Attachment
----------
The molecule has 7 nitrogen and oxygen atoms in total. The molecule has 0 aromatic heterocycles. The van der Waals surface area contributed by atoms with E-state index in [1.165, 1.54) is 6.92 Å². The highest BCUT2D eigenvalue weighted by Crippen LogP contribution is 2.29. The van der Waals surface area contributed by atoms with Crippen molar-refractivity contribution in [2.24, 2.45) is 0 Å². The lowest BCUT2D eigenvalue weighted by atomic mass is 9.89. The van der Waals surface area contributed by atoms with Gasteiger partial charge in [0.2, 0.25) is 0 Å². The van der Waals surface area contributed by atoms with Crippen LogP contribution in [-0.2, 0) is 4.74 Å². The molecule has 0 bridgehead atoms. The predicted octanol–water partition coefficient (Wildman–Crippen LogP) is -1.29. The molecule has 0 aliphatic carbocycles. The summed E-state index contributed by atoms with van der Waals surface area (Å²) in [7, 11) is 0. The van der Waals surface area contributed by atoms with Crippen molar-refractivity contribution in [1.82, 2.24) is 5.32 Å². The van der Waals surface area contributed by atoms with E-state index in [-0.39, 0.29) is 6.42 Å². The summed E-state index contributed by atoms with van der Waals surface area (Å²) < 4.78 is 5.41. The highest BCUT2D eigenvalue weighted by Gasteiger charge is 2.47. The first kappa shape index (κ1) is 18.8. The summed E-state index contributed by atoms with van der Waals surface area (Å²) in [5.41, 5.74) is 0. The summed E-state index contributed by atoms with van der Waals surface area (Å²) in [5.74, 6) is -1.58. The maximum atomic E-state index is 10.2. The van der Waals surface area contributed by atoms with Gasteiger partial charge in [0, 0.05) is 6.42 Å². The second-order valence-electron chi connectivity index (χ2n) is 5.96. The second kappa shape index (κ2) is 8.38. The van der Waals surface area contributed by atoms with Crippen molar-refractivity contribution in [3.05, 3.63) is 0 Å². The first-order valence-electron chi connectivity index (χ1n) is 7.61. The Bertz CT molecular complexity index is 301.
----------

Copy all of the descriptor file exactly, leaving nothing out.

The molecule has 7 nitrogen and oxygen atoms in total. The molecule has 0 aromatic heterocycles. The van der Waals surface area contributed by atoms with E-state index in [1.165, 1.54) is 6.92 Å². The highest BCUT2D eigenvalue weighted by Crippen LogP contribution is 2.29. The van der Waals surface area contributed by atoms with Crippen molar-refractivity contribution in [2.24, 2.45) is 0 Å². The lowest BCUT2D eigenvalue weighted by atomic mass is 9.89. The van der Waals surface area contributed by atoms with Gasteiger partial charge in [0.2, 0.25) is 0 Å². The van der Waals surface area contributed by atoms with Crippen LogP contribution in [-0.2, 0) is 4.74 Å². The molecule has 0 bridgehead atoms. The predicted octanol–water partition coefficient (Wildman–Crippen LogP) is -1.29. The molecule has 0 aliphatic carbocycles. The summed E-state index contributed by atoms with van der Waals surface area (Å²) in [7, 11) is 0. The van der Waals surface area contributed by atoms with Crippen molar-refractivity contribution in [1.82, 2.24) is 5.32 Å². The van der Waals surface area contributed by atoms with E-state index in [-0.39, 0.29) is 6.42 Å². The summed E-state index contributed by atoms with van der Waals surface area (Å²) < 4.78 is 5.41. The highest BCUT2D eigenvalue weighted by Gasteiger charge is 2.47. The first kappa shape index (κ1) is 18.8. The summed E-state index contributed by atoms with van der Waals surface area (Å²) in [5.41, 5.74) is 0. The summed E-state index contributed by atoms with van der Waals surface area (Å²) in [5.74, 6) is -1.58. The maximum atomic E-state index is 10.2. The van der Waals surface area contributed by atoms with Gasteiger partial charge in [0, 0.05) is 6.42 Å². The second-order valence-electron chi connectivity index (χ2n) is 5.96. The second kappa shape index (κ2) is 8.38. The van der Waals surface area contributed by atoms with Crippen molar-refractivity contribution in [3.05, 3.63) is 0 Å². The first-order valence-electron chi connectivity index (χ1n) is 7.61. The Bertz CT molecular complexity index is 301.